Helen Zughaib is an award-winning Lebanese American artist known for her digital art and her paintings, known to primarily be made with gouache and ink on board and canvas. This is in addition to her more recent works such as working with wood, shoes, and cloth in mixed media installations.
Zughaib was born in Beirut, Lebanon in 1958 where she studied until the nation broke into a civil war in 1975. This would prompt her family to relocate to Paris prior to enrolling at Northeast London Polytechnic School of Art. This was followed with a Bachelor of Fine Arts (B.F.A.) at the College of Visual and Performing Arts, Syracuse University, in New York after relocating to the United States.
In the 1990s, Zughaib would start a career as an illustrator for books such as “Laila’s Wedding,” but she would stumble upon new opportunities in 2009 as a painter. In that year, Hillary Clinton purchased her artistic take on the Washington Monument to be gifted to Morocco’s King Mohamed V. In 2010, Zughaib’s painting “Midnight Prayers” was presented to the then Iraqi Prime Minister Nouri al-Maliki by the Barack Obama administration. In fact, her father, Elia Zughaib, had also served as a civil servant at the State Department.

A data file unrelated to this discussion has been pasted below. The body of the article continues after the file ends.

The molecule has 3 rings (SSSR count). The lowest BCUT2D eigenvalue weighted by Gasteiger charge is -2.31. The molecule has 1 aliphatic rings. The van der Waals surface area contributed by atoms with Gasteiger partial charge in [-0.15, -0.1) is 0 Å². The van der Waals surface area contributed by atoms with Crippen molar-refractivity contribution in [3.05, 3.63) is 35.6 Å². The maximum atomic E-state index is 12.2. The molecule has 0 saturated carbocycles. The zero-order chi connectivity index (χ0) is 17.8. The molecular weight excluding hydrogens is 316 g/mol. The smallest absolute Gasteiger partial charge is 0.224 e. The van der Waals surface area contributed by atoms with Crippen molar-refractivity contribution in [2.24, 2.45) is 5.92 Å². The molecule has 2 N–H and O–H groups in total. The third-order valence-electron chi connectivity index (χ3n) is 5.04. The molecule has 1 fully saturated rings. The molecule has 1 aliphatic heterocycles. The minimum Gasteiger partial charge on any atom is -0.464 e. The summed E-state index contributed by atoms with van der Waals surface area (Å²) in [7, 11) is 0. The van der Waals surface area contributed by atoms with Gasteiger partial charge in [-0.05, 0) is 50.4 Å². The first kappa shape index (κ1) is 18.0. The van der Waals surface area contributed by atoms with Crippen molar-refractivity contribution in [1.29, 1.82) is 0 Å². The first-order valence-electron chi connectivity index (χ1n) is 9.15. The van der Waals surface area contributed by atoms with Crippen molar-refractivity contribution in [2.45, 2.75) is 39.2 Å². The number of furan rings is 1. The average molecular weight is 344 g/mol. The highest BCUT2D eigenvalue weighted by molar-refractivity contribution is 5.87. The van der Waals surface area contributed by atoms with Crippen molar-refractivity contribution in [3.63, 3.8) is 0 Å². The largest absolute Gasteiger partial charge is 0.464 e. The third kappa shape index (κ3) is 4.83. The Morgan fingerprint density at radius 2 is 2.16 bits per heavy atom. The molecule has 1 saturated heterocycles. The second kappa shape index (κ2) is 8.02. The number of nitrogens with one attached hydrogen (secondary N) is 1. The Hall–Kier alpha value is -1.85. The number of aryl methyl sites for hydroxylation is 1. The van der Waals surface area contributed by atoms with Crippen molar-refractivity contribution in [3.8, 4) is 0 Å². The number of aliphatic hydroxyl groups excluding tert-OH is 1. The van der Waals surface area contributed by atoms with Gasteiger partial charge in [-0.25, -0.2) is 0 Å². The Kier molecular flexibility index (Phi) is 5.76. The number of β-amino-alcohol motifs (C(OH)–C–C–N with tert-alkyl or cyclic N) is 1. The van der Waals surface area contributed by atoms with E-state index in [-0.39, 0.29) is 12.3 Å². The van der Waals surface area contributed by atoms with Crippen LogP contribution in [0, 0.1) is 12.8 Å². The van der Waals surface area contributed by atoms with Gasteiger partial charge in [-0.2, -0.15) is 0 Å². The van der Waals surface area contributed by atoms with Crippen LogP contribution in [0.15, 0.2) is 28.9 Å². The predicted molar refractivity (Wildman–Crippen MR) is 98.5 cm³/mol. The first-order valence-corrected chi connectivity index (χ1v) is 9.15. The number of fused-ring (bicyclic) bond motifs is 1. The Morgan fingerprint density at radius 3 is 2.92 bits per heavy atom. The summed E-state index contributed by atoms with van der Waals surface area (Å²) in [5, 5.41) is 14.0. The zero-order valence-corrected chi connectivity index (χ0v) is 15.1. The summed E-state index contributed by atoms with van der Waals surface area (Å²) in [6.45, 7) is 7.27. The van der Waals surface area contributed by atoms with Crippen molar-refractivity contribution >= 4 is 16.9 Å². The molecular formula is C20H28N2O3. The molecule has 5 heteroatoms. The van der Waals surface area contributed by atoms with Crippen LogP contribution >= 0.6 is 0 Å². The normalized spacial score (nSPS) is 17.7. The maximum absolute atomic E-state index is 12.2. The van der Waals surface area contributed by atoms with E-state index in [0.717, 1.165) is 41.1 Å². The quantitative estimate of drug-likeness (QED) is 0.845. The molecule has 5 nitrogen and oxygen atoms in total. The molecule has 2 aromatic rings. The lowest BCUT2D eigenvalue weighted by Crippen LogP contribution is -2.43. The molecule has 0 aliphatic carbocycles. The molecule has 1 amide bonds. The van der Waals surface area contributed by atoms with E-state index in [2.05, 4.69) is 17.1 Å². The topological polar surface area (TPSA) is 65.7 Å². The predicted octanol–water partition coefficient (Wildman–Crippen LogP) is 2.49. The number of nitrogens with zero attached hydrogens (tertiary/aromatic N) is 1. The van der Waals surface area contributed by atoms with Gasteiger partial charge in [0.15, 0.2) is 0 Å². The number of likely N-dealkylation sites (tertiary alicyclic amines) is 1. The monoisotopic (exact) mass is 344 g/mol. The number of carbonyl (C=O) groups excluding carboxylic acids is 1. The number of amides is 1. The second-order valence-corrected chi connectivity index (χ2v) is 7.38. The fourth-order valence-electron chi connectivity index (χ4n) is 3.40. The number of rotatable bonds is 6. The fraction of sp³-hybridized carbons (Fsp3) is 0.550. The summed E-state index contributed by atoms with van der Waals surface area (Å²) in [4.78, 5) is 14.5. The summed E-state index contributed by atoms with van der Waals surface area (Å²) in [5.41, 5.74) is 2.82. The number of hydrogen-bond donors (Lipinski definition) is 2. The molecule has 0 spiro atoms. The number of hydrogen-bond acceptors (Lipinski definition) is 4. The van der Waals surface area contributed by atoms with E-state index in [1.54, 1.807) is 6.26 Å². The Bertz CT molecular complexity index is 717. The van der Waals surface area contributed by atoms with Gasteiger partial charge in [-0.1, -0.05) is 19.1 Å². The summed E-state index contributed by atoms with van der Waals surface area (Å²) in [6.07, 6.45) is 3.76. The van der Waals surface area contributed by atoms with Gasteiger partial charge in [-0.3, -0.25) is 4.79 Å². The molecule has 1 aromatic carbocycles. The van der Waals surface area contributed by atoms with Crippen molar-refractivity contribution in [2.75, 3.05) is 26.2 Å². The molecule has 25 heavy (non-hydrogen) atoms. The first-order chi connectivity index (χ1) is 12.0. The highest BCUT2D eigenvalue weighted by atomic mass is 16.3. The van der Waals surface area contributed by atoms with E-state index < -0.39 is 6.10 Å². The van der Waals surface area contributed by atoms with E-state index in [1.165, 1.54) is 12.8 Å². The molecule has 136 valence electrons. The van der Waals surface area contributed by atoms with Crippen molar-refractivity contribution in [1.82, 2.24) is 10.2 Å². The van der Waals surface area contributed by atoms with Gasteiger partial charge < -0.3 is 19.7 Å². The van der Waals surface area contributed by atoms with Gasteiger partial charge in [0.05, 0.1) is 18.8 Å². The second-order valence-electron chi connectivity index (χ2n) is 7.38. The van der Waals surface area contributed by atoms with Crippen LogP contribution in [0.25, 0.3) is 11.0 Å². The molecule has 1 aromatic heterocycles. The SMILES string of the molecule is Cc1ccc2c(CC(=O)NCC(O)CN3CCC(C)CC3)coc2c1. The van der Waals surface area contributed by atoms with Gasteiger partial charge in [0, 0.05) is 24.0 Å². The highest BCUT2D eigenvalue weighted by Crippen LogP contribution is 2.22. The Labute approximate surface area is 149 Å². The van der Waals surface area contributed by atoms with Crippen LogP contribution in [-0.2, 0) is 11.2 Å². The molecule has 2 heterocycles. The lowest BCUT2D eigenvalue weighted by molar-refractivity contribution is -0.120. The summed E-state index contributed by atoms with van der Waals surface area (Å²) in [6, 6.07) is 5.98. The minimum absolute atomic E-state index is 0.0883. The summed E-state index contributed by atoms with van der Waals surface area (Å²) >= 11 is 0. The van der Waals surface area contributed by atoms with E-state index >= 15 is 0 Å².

Throughout the 2010s, Zughaib used her paintings as a platform to promote positive dialogue centered around the Middle East, Arabs, and women, while observing American culture as a Middle Eastern herself. Since 2012, her works have been featured at major exhibitions across the United States, France, and the United Arab Emirates (UAE). In fact, many of her works would go on to receive the DC Commission on the Arts and Humanities Fellowship Award from 2015 to 2020, and have been featured in Art in Embassy State Department exhibitions overseas.
Occasionally, Zughaib has also spoken at schools and universities in addition to participating at exhibitions and workshops. In 2022, the United States marked Arab-American Heritage Month with the artist creating a new artwork for cosmetic retailer, Sephora, during the occasion.